Representatives of the Civil Nuclear Constabulary (CNC) are going to court to seek a ruling that means officers can retire at 60.
The Civil Nuclear Police Federation represents 1,250 police officers who protect nuclear materials in the UK and who may be forced to work until they are 65 under a new law.
The retirement age for most UK police officers is 60.
The federation will ask the High Court on Wednesday to determine whether or not its members are “members of a police service” for the purposes of Section 10 of the 2013 Public Services Pensions Act and therefore entitled to the same retirement age as other police officers in the UK.
The federation has said that if such a ruling is not granted, under changes to public service pensions due to take effect next April, officers could eventually have to work until they are 68 in line with government policy for public service employees.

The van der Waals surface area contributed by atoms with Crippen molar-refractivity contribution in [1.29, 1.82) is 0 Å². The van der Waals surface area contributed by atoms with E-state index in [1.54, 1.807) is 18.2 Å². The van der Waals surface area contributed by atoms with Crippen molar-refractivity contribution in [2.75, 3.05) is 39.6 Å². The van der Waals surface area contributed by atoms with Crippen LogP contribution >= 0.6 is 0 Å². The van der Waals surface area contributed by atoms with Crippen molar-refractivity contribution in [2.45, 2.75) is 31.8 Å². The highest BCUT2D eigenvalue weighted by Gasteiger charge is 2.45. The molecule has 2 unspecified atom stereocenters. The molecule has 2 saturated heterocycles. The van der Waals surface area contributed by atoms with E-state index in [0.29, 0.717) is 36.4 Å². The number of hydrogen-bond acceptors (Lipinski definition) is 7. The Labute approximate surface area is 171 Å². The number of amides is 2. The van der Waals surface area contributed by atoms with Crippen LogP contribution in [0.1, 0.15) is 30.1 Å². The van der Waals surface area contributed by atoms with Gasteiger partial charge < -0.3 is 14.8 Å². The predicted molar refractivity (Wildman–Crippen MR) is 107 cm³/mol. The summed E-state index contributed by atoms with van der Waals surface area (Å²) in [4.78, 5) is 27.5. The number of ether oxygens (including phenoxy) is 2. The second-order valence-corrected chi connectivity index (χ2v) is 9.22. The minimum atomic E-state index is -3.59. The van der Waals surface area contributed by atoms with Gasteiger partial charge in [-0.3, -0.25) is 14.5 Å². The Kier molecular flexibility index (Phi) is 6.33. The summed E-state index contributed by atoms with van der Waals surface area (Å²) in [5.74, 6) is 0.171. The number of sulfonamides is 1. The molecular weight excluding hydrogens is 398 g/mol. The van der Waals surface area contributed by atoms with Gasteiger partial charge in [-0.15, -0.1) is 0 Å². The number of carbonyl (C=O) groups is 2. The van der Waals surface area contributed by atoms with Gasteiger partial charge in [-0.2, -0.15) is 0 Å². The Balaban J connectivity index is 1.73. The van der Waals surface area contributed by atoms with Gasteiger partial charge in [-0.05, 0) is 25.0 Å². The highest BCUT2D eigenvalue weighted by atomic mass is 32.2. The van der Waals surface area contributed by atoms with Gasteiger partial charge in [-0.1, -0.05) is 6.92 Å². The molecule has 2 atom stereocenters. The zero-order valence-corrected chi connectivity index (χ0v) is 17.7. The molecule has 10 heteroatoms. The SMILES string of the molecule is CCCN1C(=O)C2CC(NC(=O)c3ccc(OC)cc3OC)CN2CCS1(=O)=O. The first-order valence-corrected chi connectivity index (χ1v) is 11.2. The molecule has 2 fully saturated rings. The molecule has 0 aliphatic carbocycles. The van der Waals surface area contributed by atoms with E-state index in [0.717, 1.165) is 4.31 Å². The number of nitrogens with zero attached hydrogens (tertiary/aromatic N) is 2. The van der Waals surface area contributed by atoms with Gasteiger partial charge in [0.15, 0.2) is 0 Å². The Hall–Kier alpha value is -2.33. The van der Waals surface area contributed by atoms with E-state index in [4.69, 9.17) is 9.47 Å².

Chief executive of the Civil Nuclear Police Federation Nigel Dennis said it was “regrettable” that it had been forced to take legal action.
He said: “As yet we have been unable to get a decision from government to accept our professionally-supported argument that it is almost physically impossible for a CNC officer to serve beyond 60.
“What seems not to be understood is that our members are fully-trained authorised firearms officers. The high standards of physical fitness and weapon proficiency are mandatory throughout a career in the CNC and are increasingly difficult to maintain as officers age.
“This makes our force unique within UK policing, as in other forces firearms officers can relinquish their weapon authorisation at any time and all UK officers can retire at 60, a decision made by the present Prime Minister Theresa May when Home Secretary in 2011.
“As a police force the CNC is the fittest body in the UK because of our role in protecting nuclear assets and our more recently acquired role of protecting the wider public against terrorist outrages.”
“ It makes no sense that we should be saddled through inappropriate legislation with a retirement age which we have little or no hope of reaching. Neither can I believe that the public will feel protected if eventually we have aggressively-armed police officers in their mid-60s being deployed against terrorists.”